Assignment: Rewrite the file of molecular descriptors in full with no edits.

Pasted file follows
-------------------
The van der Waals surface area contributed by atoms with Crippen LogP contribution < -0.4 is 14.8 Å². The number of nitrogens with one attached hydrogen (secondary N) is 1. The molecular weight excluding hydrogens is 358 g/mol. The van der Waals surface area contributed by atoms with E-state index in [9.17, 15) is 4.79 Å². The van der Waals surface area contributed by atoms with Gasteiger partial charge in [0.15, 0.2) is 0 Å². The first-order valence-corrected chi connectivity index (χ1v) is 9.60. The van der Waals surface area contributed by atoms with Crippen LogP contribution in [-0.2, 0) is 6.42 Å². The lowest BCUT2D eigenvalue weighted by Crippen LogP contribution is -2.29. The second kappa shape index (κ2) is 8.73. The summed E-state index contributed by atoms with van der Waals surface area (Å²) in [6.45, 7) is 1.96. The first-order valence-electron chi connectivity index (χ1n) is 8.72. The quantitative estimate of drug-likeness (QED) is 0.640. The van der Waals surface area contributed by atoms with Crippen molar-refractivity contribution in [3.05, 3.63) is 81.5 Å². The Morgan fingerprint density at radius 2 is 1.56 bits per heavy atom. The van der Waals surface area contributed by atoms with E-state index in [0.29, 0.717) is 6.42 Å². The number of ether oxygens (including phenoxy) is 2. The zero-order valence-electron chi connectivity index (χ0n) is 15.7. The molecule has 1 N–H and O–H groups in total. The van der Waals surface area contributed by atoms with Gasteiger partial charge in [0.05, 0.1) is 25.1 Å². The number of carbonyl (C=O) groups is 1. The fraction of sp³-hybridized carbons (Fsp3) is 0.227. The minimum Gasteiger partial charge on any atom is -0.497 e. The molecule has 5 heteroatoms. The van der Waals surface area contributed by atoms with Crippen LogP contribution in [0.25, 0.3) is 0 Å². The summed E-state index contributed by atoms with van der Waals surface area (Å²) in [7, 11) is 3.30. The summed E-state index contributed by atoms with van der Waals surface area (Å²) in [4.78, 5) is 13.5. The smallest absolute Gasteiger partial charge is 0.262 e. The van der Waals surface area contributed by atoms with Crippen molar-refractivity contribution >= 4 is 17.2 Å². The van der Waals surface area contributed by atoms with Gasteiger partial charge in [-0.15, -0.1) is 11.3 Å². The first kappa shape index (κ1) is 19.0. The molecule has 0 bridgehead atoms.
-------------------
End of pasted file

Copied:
The van der Waals surface area contributed by atoms with Crippen LogP contribution < -0.4 is 14.8 Å². The number of nitrogens with one attached hydrogen (secondary N) is 1. The molecular weight excluding hydrogens is 358 g/mol. The van der Waals surface area contributed by atoms with E-state index in [9.17, 15) is 4.79 Å². The van der Waals surface area contributed by atoms with Gasteiger partial charge in [0.15, 0.2) is 0 Å². The first-order valence-corrected chi connectivity index (χ1v) is 9.60. The van der Waals surface area contributed by atoms with Crippen LogP contribution in [-0.2, 0) is 6.42 Å². The lowest BCUT2D eigenvalue weighted by Crippen LogP contribution is -2.29. The second kappa shape index (κ2) is 8.73. The summed E-state index contributed by atoms with van der Waals surface area (Å²) in [6.45, 7) is 1.96. The first-order valence-electron chi connectivity index (χ1n) is 8.72. The quantitative estimate of drug-likeness (QED) is 0.640. The van der Waals surface area contributed by atoms with Crippen molar-refractivity contribution in [3.05, 3.63) is 81.5 Å². The Morgan fingerprint density at radius 2 is 1.56 bits per heavy atom. The van der Waals surface area contributed by atoms with E-state index in [0.29, 0.717) is 6.42 Å². The number of ether oxygens (including phenoxy) is 2. The zero-order valence-electron chi connectivity index (χ0n) is 15.7. The molecule has 1 N–H and O–H groups in total. The van der Waals surface area contributed by atoms with Gasteiger partial charge in [0.05, 0.1) is 25.1 Å². The number of carbonyl (C=O) groups is 1. The fraction of sp³-hybridized carbons (Fsp3) is 0.227. The minimum Gasteiger partial charge on any atom is -0.497 e. The molecule has 5 heteroatoms. The van der Waals surface area contributed by atoms with Crippen LogP contribution in [0.25, 0.3) is 0 Å². The summed E-state index contributed by atoms with van der Waals surface area (Å²) in [7, 11) is 3.30. The summed E-state index contributed by atoms with van der Waals surface area (Å²) in [4.78, 5) is 13.5. The smallest absolute Gasteiger partial charge is 0.262 e. The van der Waals surface area contributed by atoms with Crippen molar-refractivity contribution >= 4 is 17.2 Å². The van der Waals surface area contributed by atoms with Gasteiger partial charge in [-0.15, -0.1) is 11.3 Å². The first kappa shape index (κ1) is 19.0. The molecule has 0 bridgehead atoms.